What is HIV?

Human Immunodeficiency Virus (HIV) is a virus that attacks the human immune system and weakens its ability to fight infection and disease.

Early treatment of HIV keeps the immune system strong and prevents illness.

Untreated HIV can lead to a number of serious conditions when the immune system is severely damaged.

How common is HIV?

Over 6,000 people are estimated to be living with HIV in Ireland.It is estimated that about 15% of those living with HIV in Ireland don't yet know they have HIV, because they have either never had a HIV test, or they got HIV since their last test.

Between 2003 and 2014, the number of people testing positive for HIV in Ireland was relatively stable at around 300 to 400 per year. This increased in 2015, and more recently, around 400 to 500 people are testing positive for HIV every year.

Around half of the new cases of HIV in Ireland are among men who have sex with men (MSM), the other half being mostly heterosexual men and women, and people who inject drug.

How do I get HIV?

Having sex without a condom (vaginal, anal) with someone who is HIV positive and not on effective HIV treatment.

Very rarely through oral sex without a condom with someone who is HIV positive and not on effective HIV treatment (this risk is extremely low).

Sharing needles or works (injecting equipment) with someone who is HIV positive and not on effective HIV treatment.

During pregnancy, delivery or breastfeeding from mother to child where the mother is not on effective HIV treatment.

Contaminated blood products (very unlikely in Ireland as all blood donations are tested).

You cannot get HIV from:

  • touching or hugging
  • coughing or sneezing
  • kissing
  • sharing a glass, cup, cutlery, etc.
  • saliva, sweat, urine
  • sharing a public toilet seat

How can I protect myself from getting HIV?

You can reduce your risk of getting HIV by:

  • using condoms every time you have vaginal or anal sex
  • not sharing sex toys, or using condoms if you do
  • not sharing needles or other injecting equipment (spoons, filters, water, etc.)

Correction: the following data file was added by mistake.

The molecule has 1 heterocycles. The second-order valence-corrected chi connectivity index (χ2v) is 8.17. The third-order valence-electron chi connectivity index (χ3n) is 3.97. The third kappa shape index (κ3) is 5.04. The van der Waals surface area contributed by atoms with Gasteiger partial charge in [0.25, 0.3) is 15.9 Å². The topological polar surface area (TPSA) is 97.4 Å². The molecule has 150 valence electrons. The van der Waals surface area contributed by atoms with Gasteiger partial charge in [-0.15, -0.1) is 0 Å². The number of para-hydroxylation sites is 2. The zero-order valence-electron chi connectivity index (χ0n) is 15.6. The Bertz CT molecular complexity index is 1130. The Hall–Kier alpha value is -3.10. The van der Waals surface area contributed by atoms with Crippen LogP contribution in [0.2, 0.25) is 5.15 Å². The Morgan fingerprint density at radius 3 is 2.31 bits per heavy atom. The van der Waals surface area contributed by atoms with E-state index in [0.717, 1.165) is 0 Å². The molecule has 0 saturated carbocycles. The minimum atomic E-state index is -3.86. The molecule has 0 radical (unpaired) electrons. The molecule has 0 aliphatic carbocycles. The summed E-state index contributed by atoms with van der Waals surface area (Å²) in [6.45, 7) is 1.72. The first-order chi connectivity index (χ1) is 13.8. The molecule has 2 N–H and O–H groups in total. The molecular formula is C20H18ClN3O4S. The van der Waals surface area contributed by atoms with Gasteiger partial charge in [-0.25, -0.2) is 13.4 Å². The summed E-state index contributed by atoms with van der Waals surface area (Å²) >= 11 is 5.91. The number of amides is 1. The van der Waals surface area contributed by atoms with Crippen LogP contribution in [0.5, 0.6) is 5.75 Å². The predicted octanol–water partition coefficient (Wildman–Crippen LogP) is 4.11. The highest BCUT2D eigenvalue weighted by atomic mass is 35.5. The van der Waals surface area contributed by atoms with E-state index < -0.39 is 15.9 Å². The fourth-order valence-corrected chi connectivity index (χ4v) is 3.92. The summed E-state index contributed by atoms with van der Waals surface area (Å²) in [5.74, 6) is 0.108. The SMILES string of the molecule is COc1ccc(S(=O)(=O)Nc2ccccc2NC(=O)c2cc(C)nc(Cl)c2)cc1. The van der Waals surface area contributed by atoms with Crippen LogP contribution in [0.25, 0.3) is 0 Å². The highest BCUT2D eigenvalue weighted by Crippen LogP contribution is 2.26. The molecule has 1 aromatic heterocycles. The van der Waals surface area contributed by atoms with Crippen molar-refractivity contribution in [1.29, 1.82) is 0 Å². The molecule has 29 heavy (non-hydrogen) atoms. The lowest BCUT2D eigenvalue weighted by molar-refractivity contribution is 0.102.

• taking post-exposure prophylaxis (PEP) if you have been exposed to HIV
  • taking pre-exposure prophylaxis (PrEP) if you are at high risk (not currently available through the HSE)
  • getting tested and knowing your HIV status

What symptoms would I have with HIV?

Some people may get a flu-like illness when they first become infected with HIV. If you have these symptoms after a potential exposure to HIV, you should go for a HIV test.

Many people are often unaware that they're infected because they may not feel sick right away or for many years after being infected with HIV. If you have been at risk for HIV, it is important to get tested.

Over time, the virus attacks your immune system and you may keep getting infections and other illnesses.

The only way to find out if you have HIV is to have an HIV test. For those who are at higher risk for HIV, such as MSM and people who inject drugs, it is important to get tested for HIV if you have been at risk.

How can I be tested for HIV?

HIV is diagnosed with a blood test. All STI clinics offer HIV testing. Some GPs provide HIV testing or can arrange for you to have a test.

Rapid HIV testing is also available through some community outreach programmes. The test is carried out by taking a finger prick sample of blood and the results are available in minutes. Some rapid tests are done on oral fluid.

It is really important if you are having a HIV test to know the window period for the test.

The window period is the time between when you may have been exposed to HIV, and the point when the test will give an accurate result. During the window period a person can be infected with HIV but still have a negative HIV test. Your doctor or nurse will advise you if you need to come back to repeat the HIV test at the end of the window period. Most rapid HIV tests have a window period of 3 months.

If you have had unprotected sex or another risk, it is recommended that you attend your GP or STI clinic to test for all sexually transmitted infections (STIs).

How soon after exposure should I get a HIV test?